Sajid Javid is boasting again about growing up in Britain’s most dangerous street. As someone spawned in Britain’s most unremarkable cul-de-sac, I hesitate to join this game of rough roots trumps.
The home secretary is scratching up his image with tales of his tough childhood in Bristol, much to the irritation of people who still live in the street he left decades ago (‘Wake up, we’ve moved on’ – the Guardian, April 20).
Javid is the sort of Tory politician who likes to brag about his gnarly roots. In 2016 he visited Stapleton Road with the political editor of the Sun, pointing out the two-bedroom flat above the family shop where he lived with his family.
As he shapes up for a tilt at the Tory leadership, he is banging on again about Stapleton Road, telling youth workers in east London about the drug addicts who stood near his school gates offering him easy money, and how instead of being a Cabinet minister he could have “turned out to have a life of crime myself”.
Oh, I don’t know, Javid, don’t sell yourself short: being home secretary in a Tory government is just a different shade of criminality; and you did make a pile of easy money doing different sorts of deals in the City.
Sometimes in moments of dull romanticism, I like to think that growing up in a cul-de-sac in the south Manchester suburbs left its mark. Never mind drug addicts at the school gates, you should have seen those parties in the 1970s when everyone got drunk on my dad’s over-powerful home-brewed beer.
My story doesn’t begin or end in that cul-de-sac, where we lived two doors down from the football writer David Meek, although sometimes lately it feels as if I am turning around and around in the pollarded end of the street, still looking for a way out.
Like Javid, I once lived in a rough part of Bristol; like Stapleton Road, Hartcliffe has or had a reputation. Even now if you type that place name into Google, the option to search for “Is Hartcliffe rough?” pops up.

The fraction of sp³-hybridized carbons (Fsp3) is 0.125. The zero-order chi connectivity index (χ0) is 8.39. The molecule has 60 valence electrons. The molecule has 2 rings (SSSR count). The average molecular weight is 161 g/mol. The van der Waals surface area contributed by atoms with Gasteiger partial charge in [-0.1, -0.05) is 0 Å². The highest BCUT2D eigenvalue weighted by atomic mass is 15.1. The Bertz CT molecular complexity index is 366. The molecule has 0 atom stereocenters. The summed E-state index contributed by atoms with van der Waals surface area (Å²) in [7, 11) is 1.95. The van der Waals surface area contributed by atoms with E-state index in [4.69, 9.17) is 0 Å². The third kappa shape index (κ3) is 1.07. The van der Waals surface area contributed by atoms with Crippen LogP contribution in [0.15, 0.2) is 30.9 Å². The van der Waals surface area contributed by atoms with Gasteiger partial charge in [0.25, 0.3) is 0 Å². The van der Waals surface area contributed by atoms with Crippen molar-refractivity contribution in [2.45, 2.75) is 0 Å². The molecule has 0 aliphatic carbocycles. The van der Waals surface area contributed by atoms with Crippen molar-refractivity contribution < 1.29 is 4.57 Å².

Two years ago, Bristol Live reported that The Groves in Hartcliffe was one of Britain’s most dangerous streets “for violent crimes and sexual offences”.
Still, I don’t want to start a roots brag-off with the home secretary. My only memory of Hartcliffe is a photograph of me riding something (a tricycle, a toy car?) on the roof ‘garden’ of our flat above the Co-op. We didn’t live there for long and ended up in a different road, before heading north to the cul-de-sac a few years later.
According to that report in last Saturday’s Guardian, community leaders, business owners and residents criticised the home secretary for once again boasting about growing up in Britain’s most dangerous street.
Afzal Shah, a Labour councillor quoted in the article, described Stapleton Road as one of Britain’s most vibrant places – “We talk about 91 languages being spoken in Bristol. You can hear most of them here. There is great energy and great potential.”
A more imaginative politician would boast about growing up in a multicultural street of 91 languages. Sadly, as a Tory leader hopeful, Sajid Javid must appeal to the culturally dim backwoods Tory members who decide these matters. That’s why he dusts off that old “toughest street” brag.
Politicians banging on about their background is one of the least appealing games in town. Sajid Javid having once a long time ago lived in a rough part of Bristol isn’t remotely relevant to the present: that bit’s gone – it’s what you’re up to now we’re interested in, mate. Interestingly, he doesn’t boast about reports in the Daily Mail and elsewhere that in his banking days he earned around £3m a year as a managing director of Deutsche Bank.
You can’t deny that Javid has travelled a long way in his life, but he should stop the “my childhood street was rougher than yours” game. It’s long past its brag-by date.